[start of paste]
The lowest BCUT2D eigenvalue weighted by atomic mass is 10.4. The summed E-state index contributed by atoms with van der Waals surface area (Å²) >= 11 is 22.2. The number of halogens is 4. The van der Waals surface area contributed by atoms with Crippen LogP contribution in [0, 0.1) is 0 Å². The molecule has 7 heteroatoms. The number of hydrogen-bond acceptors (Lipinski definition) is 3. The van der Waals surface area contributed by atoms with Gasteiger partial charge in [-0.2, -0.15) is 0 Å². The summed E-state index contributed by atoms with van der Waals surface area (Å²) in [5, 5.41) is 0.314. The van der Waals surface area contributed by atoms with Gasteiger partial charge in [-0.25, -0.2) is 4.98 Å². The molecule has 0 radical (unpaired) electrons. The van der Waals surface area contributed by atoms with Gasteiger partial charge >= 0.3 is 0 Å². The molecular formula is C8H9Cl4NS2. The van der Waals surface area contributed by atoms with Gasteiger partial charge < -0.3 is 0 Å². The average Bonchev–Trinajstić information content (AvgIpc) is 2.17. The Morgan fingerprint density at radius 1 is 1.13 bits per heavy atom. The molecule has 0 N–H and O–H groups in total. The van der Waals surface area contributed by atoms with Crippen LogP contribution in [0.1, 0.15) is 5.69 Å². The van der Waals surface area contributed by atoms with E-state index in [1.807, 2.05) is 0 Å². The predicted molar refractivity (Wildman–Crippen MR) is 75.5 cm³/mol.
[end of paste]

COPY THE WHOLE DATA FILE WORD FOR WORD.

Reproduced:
The lowest BCUT2D eigenvalue weighted by atomic mass is 10.4. The summed E-state index contributed by atoms with van der Waals surface area (Å²) >= 11 is 22.2. The number of halogens is 4. The van der Waals surface area contributed by atoms with Crippen LogP contribution in [0, 0.1) is 0 Å². The molecule has 7 heteroatoms. The number of hydrogen-bond acceptors (Lipinski definition) is 3. The van der Waals surface area contributed by atoms with Gasteiger partial charge in [-0.2, -0.15) is 0 Å². The summed E-state index contributed by atoms with van der Waals surface area (Å²) in [5, 5.41) is 0.314. The van der Waals surface area contributed by atoms with Gasteiger partial charge in [-0.25, -0.2) is 4.98 Å². The molecule has 0 radical (unpaired) electrons. The van der Waals surface area contributed by atoms with Gasteiger partial charge >= 0.3 is 0 Å². The molecular formula is C8H9Cl4NS2. The van der Waals surface area contributed by atoms with Gasteiger partial charge < -0.3 is 0 Å². The average Bonchev–Trinajstić information content (AvgIpc) is 2.17. The Morgan fingerprint density at radius 1 is 1.13 bits per heavy atom. The molecule has 0 N–H and O–H groups in total. The van der Waals surface area contributed by atoms with Crippen LogP contribution in [0.1, 0.15) is 5.69 Å². The van der Waals surface area contributed by atoms with E-state index in [1.807, 2.05) is 0 Å². The predicted molar refractivity (Wildman–Crippen MR) is 75.5 cm³/mol.